An extremely interesting example is this GitHub issue. The author explains that since migrating to Bun, the code seems to lose performance, which is entirely contrary to their initial intention, perhaps to leverage Bun’s speed advantage. Because many people might overlook a crucial piece of information: Bun doesn’t use the same engine as Node, meaning your code isn’t evaluated in the same way.

Another use case, QRCode generation, has also been questioned in terms of performance in this Medium article which I’d encourage you to explore if you’re interested):

To our astonishment, Bun’s performance lags behind that of Node.js. It’s not 5 times, 2 times, 50%, or even 10% faster than Node.js; instead, it is marginally slower

A dedicated team has been formed on the Node.js side to address any performance gaps compared to competitors. Its role involves taking necessary steps to optimize Node and currently has over 20 developers.

And what about the compatibility?

An important aspect when considering a different server-side JavaScript runtime from NodeJS is ensuring compatibility with the tools we intend to use or those already in our technical stack. Realizing too late in our implementation that a crucial part of our application can’t be handled as expected is something we’d want to avoid.

Even though Bun has recently announced compatibility with most existing frameworks, numerous issues are still open or regularly being created. This is because Bun doesn’t guarantee complete compatibility with libraries designed specifically for Node.

Some of the incomplete APIs.

Additionally, many Node.js APIs that we’re accustomed to are unavailable on Bun. This is an important consideration when assessing the requirements for the tools we intend to implement or modify.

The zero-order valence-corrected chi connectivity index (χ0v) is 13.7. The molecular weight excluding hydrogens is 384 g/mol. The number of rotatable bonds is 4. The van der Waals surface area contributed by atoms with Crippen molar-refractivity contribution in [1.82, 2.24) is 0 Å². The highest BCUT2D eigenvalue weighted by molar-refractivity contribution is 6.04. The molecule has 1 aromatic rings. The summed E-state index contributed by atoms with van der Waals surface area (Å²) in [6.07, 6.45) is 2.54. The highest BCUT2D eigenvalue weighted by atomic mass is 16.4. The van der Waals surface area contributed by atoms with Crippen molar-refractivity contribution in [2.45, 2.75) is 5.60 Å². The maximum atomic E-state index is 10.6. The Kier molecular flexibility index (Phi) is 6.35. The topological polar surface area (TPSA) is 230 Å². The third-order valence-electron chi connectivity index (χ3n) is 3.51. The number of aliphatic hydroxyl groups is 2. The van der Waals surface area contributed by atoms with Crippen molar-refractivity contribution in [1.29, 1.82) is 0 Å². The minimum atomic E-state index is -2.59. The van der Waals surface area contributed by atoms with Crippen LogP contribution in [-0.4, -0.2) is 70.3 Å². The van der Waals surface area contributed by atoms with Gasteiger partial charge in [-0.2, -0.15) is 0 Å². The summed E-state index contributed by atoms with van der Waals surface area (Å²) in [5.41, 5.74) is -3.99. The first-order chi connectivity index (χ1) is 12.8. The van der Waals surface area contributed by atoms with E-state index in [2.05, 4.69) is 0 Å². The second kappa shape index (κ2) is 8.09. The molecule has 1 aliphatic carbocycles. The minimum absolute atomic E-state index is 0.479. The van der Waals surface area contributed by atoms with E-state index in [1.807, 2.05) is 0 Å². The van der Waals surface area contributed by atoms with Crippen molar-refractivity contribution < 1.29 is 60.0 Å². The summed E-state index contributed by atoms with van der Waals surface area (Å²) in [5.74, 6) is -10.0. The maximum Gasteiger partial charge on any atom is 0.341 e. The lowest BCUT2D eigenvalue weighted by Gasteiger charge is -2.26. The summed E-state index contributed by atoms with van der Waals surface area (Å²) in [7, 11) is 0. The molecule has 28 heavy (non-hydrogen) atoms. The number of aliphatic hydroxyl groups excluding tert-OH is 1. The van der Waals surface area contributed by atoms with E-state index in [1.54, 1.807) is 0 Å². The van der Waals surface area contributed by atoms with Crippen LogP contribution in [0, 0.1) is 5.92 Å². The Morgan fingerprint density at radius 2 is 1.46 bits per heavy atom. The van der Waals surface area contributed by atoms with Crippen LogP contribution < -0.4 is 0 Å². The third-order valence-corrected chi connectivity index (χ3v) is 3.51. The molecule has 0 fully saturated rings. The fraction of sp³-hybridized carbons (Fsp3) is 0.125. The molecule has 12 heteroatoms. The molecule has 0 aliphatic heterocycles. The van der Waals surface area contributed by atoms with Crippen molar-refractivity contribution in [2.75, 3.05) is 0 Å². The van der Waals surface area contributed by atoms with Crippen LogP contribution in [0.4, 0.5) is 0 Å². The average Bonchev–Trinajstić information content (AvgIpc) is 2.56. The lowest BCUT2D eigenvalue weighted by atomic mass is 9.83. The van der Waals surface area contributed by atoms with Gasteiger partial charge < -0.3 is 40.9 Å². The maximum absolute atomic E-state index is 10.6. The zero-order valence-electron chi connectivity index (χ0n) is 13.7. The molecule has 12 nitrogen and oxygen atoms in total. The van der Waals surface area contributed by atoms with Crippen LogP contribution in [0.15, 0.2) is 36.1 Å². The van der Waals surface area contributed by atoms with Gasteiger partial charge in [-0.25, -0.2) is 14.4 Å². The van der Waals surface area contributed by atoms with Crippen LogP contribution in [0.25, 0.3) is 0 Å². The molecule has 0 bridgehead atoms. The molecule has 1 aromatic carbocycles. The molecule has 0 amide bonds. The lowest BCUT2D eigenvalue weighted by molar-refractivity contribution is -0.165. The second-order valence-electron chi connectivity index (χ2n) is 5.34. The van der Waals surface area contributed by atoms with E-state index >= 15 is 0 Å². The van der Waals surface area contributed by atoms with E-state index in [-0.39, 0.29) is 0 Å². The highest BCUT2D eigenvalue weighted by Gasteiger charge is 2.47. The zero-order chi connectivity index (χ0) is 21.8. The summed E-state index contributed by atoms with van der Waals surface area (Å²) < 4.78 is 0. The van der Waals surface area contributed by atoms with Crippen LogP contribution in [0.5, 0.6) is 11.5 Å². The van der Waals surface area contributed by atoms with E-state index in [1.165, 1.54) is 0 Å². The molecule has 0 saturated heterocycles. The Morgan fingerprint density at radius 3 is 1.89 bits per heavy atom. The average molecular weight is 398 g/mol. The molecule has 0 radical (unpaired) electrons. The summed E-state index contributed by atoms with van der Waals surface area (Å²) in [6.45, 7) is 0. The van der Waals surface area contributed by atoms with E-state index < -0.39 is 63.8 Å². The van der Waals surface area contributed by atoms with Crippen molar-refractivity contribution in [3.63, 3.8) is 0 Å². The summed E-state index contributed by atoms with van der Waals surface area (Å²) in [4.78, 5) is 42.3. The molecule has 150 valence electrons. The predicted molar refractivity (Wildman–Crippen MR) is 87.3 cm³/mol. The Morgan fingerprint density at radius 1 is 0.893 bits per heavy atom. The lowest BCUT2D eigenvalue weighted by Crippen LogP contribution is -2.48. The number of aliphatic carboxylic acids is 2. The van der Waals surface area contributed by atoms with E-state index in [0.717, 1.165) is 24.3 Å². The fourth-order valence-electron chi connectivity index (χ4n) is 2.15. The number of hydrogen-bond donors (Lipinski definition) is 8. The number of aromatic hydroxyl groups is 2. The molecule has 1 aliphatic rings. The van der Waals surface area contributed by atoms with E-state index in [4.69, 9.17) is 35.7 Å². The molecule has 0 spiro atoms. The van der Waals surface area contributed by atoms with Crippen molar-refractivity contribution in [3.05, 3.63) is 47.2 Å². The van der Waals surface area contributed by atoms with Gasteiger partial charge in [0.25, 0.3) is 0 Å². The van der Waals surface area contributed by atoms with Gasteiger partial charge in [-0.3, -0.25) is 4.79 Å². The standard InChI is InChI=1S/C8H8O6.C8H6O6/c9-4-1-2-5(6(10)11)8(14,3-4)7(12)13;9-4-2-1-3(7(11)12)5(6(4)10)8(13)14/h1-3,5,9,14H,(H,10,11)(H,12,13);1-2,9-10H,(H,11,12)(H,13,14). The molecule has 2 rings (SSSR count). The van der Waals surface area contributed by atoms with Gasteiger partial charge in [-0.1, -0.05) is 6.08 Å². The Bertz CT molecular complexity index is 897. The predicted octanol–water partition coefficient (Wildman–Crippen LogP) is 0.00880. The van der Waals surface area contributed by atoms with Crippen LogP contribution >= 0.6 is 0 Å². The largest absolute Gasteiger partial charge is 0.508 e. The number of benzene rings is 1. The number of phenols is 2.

It’s also noteworthy that Bun’s support for Windows is still in its early stages. The Bun project team has released a limited, experimental native build for Windows, but it is not yet recommended for production use. The experimental build is missing some features, and it is not as stable as the macOS and Linux builds. For development phases, they recommend using the Linux subsystem available on Windows (WSL) rather than interacting with Windows directly.

As mentioned previously, code optimized for V8 may not perform well on JavaScriptCore, Bun’s engine. Developers should carefully evaluate performance when transitioning to JavaScriptCore.


Bun is new, recent, and brings a breath of fresh air to the backend world. Unlike Node, Bun comes with a comprehensive developer tooling ecosystem, enhancing the overall development experience. Creations like these are appreciated and encouraged in the Open-Source community, fostering healthy competition that often benefits all parties involved. This new tool is undeniably fast in certain use cases and lays new foundations. Its long-term evolution will be worth monitoring as Open-Source projects often have a cycle of thriving and fading.

Current reports suggest that Bun grapples with issues such as incomplete feature sets, distorted performances based on the context, and occasional compatibility issues with established industry standards. The current state of Bun raises questions about the long-term sustainability and viability of Bun as it doesn’t have a clear and robust business model. With limited resources and numerous issues occasionally raised through GitHub, the future trajectory of Bun remains uncertain.

These factors collectively contribute to an environment of uncertainty, making it unsuitable for deployment in mission-critical scenarios where reliability is important.

Bun attempted to surpass Node.js, and as in any competitive cycle, Node will draw inspiration from what works and undertake efforts to catch up with any potential lag.

Bun: New, fast, but is it stable and complete enough? was originally published in ekino-france on Medium, where people are continuing the conversation by highlighting and responding to this story.